Cam glanced at the dashboard display and grimaced. He was midway through a trip he didn’t want to make, and now he might not make it at all. He was about to run out of gas. He was still hours from his destination and the gauge said he was running on fumes. The rusty road sign three miles back advised the next exit included the last chance to fill up until he reached Tucson. It was going to be a close one.
The dashboard gauge displayed a glowing red zero for what felt like several minutes before the exit ramp finally appeared on the dusty horizon. By the time Cam pulled into the dilapidated station and killed the engine beside the nearest pump, he was sweating bullets. The idea of running out of gas out here in the middle of nowhere wasn’t pleasant. He figured it was at least 100 degrees in the shade and there wasn’t a hint of shade to be found, just asphalt and sand.
The station appeared ancient, but its pumps looked shiny and new. As Cam exited his vehicle, the monitor on the pump sprung to life, greeting him with a video advertising the company’s fuel additive and its benefits to his car’s engine. Cam ignored the machine’s lubricant sermon and swiped his credit card in the appropriate slot.
Are you a rewards customer?
Cam pushed the NO button.
Would you like to join our rewards program?
Cam pushed the NO button again.
Will this be debit or credit?
Cam pushed CREDIT.
Is your trip business or pleasure?
“What the Hell?” Cam stepped around the pump and walked toward the front door of the station. Whatever glitch the pump suffered from, he wasn’t in the mood.
He grabbed the door handle and yanked on it. It didn’t budge.
“You’re kidding me.”
He yanked again. Same result. Cam banged his fist on the glass then leaned against it to peer inside. The place was empty. Not a soul to be seen, just lonely coolers and racks full of sodas, smokes, and potato chips.
Cam trudged back to the pump and mashed the BUSINESS button on the digital display. In response, the pump provided a list of choices:
“This is fucking ridiculous.”
As much as Cam wanted to yell at an attendant or just get in his car and burn rubber to the next gas station, neither was an option. He pressed FUNERAL.
“Goddamnit!” Cam smacked the pump with the flat of his hand. The machine uttered a loud squawk. The fuel additive commercial ended abruptly, replaced by a video of the same friendly-looking spokesman dressed in a polo shirt bearing the company logo.
“Here at Foss Fuels we’re serious about gasoline, but we’re serious about keeping our machines in top condition too. Any intentional damage to our pumps or facilities could be considered a Class 4 Felony. Please be careful, and as always, thank you for filling up at Foss Fuels.”
Cam wanted to hit the machine again, but instead he closed his eyes, took a deep breath, and counted to ten. When he reached the magic number, he opened his eyes and pressed RELATIVE with all the calmness he could muster.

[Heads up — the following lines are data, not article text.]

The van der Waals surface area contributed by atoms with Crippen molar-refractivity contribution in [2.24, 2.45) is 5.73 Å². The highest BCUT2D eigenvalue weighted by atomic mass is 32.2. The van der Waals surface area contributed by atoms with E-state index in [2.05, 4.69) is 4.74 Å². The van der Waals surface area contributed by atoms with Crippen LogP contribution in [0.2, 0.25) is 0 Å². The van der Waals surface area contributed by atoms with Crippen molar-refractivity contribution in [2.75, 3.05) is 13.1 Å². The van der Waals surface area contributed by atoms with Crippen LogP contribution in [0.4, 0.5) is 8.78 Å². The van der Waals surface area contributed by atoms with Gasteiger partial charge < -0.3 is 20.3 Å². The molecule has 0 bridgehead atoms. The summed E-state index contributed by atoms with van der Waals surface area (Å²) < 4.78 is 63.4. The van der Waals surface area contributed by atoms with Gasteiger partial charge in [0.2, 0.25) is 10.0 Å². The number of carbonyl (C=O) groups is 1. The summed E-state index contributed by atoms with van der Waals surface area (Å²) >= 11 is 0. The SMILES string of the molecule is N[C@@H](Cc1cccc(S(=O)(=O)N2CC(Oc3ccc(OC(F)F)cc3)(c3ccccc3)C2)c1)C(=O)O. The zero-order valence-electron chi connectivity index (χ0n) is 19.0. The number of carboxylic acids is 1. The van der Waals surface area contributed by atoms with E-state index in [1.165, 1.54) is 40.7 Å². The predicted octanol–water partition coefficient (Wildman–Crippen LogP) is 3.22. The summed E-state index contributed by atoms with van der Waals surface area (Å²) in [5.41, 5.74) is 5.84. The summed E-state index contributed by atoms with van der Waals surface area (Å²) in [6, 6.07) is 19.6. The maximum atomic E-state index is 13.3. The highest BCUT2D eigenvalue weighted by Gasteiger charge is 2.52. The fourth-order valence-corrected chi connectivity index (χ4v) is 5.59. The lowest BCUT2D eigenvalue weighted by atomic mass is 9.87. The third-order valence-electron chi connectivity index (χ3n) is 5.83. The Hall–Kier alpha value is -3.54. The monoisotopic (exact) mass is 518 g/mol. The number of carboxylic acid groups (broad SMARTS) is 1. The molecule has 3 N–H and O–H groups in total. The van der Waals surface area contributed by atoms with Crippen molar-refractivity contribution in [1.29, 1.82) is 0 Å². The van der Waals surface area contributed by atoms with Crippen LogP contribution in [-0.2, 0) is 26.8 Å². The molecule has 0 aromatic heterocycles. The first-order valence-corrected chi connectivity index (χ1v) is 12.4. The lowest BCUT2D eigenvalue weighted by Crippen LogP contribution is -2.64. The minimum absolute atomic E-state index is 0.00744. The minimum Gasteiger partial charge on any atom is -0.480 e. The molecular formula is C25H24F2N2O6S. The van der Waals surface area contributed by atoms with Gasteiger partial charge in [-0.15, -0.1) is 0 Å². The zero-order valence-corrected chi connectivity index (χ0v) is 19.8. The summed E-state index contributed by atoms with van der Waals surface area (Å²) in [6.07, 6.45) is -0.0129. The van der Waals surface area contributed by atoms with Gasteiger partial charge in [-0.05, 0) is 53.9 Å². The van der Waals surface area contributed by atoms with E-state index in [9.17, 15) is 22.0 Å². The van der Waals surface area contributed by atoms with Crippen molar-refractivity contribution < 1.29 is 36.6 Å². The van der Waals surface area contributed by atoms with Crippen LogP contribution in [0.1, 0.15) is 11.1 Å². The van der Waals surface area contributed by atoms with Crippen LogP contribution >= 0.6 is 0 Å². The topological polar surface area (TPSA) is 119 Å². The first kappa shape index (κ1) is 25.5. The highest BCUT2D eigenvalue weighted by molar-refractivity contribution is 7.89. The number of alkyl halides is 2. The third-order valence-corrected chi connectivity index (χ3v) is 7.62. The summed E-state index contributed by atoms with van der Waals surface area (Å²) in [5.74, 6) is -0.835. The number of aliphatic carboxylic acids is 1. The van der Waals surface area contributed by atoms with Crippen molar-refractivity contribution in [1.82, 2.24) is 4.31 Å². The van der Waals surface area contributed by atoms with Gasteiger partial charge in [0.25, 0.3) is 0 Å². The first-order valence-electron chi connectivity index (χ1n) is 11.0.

Choose your fuel type.
Cam chose the cheapest gas they offered then inserted the nozzle and set it to fill the tank. He leaned back against the side of his car and exhaled a relieved breath when he heard the fuel begin to flow.
Before the words could evaporate in the dry heat, the Foss spokesman reappeared on the machine’s monitor wearing the same polo shirt and the same friendly smile.
“Foss Fuels would like to offer our condolences for your loss. Losing a loved one is never easy, but we hope you’ll take comfort in knowing your loved one is going to a better place, a place deep within the earth where over the millennia heat and pressure will slowly fossilize them until one day we’ll dredge them up and sell them back to your descendants from this very machine.”
The pump automatically shut off as Cam’s tank ran full, and he jumped at the sound, his gaze locked on the spokesman in horror.
“Thank you for stopping at Foss Fuels—where today’s customers are tomorrow’s product.”
Matt Handle lives in Atlanta, Georgia where he juggles the reality of being a husband, father, and software developer with the imaginary characters and worlds that constantly vie for his attention. You can find some of his longer work including his debut novel Storm Orphans for sale on Amazon. You can hunt down more of his short stories around the web including at Devolution Z, Horror Bites, The Weird and Whatnot, Blank Fiction, Daily Science Fiction, Verbicide, Flash Fiction Magazine, Freeze Frame Fiction, Grievous Angel, and his blog riff (https://matthandle.blogspot.com/)
WHY WE CHOSE TO PUBLISH “Tomorrow’s Dinosaurs”:
Amusing and unexpected immediately come to find when thinking about this wonderful short piece. We can all identify with fuel pump interrogations. Author Matt Handle starts with the customary ones then pushes further and over the top, which is what makes for good humor. But he doesn’t stop there and gives us an unexpected ending that makes us smile. A lot. It’s a well-done piece of writing.